The longer suites contain everything from smooth jazzy meanderings, playful grooves, ambient dreamy atmospheres and ethnic flavours with stirring electric guitar soloing and shimmering keyboards. Other shorter numbers are energetic jazz-fusion workouts and quirky eclectic rockers. The constant use of flute and classical piano aligns the band with numerous other RPI greats, and it is comparable to the recent debut by Progenesi. It works equally well as a background listen or a compelling musical experience, and despite incorporating a range of styles, the album holds together as a cohesive whole.
Highly recommended to fans of daring and unpredictable instrumental music, the Mad Fellaz are a professional and talented young band brimming with endless potential, already producing exquisite and sophisticated cultured progressive music. "Mad Fellaz II" is generously seasoned with the complex flavours of Canterbury styled prog and at times is lightly spiced with the drive and aggression of rock. Above all else, it is an album that displays the freedom of spirit that the inclusion of jazz influences can provide. Mad Fellaz II is an album that combines the best elements of Canterbury styled prog with the warming reassuring predictability and challenging unpredictability that an infusion of jazz and rock influences can offer. The addition of a vocalist on Mad Fellaz II sees the band also move towards a style that is sometimes akin to Thieves Kitchen.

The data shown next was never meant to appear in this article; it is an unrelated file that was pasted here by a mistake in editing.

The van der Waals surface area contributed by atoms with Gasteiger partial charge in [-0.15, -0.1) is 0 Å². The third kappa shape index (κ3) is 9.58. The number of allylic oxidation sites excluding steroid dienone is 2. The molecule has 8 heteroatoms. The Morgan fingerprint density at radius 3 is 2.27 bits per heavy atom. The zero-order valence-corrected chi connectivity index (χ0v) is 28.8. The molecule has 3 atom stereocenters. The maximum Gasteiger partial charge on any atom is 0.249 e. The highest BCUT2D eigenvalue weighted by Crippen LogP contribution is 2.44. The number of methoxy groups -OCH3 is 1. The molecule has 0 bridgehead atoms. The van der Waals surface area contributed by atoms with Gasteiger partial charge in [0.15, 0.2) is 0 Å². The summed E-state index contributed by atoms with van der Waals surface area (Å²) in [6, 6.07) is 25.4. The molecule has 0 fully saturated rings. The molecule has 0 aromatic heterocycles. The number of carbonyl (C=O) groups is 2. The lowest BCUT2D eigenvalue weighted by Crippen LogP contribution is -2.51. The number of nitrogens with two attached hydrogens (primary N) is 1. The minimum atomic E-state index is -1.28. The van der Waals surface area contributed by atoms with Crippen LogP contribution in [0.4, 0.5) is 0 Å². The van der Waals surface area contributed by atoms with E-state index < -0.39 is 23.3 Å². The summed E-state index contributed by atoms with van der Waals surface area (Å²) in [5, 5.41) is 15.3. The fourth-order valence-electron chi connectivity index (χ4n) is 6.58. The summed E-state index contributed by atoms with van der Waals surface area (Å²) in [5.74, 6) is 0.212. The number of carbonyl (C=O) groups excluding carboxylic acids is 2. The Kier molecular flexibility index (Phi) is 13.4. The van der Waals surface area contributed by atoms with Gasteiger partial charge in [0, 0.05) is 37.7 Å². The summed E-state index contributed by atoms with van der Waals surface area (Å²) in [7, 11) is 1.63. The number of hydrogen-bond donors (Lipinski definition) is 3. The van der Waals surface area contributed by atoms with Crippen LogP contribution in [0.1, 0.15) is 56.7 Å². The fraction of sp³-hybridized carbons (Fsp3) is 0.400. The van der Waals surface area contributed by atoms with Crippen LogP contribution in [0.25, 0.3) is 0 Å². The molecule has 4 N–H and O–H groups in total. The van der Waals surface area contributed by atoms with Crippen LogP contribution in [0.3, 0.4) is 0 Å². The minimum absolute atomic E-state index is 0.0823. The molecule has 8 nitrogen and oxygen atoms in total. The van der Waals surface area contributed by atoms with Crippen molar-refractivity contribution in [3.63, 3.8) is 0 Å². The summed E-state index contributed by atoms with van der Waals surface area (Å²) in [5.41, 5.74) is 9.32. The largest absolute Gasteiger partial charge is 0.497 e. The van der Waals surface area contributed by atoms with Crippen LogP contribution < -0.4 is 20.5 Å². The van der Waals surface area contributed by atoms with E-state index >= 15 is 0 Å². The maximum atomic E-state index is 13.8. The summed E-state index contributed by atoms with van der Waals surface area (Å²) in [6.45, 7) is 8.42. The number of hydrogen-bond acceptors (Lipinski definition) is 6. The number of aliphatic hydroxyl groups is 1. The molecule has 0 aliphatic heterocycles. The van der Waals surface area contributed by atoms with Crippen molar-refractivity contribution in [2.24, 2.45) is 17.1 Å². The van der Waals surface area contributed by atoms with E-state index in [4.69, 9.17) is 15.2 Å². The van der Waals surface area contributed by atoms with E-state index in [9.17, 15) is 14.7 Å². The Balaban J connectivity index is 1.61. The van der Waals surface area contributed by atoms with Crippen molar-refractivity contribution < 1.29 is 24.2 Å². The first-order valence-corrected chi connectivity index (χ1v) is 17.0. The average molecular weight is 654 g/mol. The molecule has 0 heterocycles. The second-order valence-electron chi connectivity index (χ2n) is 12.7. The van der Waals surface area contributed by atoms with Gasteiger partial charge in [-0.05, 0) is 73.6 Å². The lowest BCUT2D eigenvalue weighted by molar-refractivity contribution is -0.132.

On some occasions singer Anna Farronato has a tone and range that is reminiscent of Amy Darby. At other times though, her vocal delivery has hint of the style of Dagmar Krause or Bent Knee's Courtney Swain. This is particularly noticeable in the wonderfully enigmatic track Blood Pressure II and in the more up tempo parts of the outstanding OVO. The introduction of vocal parts on Mad Fellaz II gives the band a whole new dimension of sounds and Farronato's performance is impressive. Her expressive ability makes Mad Fellaz II an album that should appeal to those who enjoy the use of the voice as an instrument in its own right, or as a rich embellishment to an already varied instrumental canvas.
The palate of the band has evolved and has become more varied; where keys, guitar, flute and sax provide some outstanding individual and collective ensemble moments. The flute is not as prevalent in this album as the first, but it still bursts through on occasions with enough kick tongued energy to give parts of the album a raw fluted rock aftertaste. Its surprising entry into the impressive opening track is both exciting and effective. http://www.madfellaz.com Read more on Last.fm. User-contributed text is available under the Creative Commons By-SA License; additional terms may apply..
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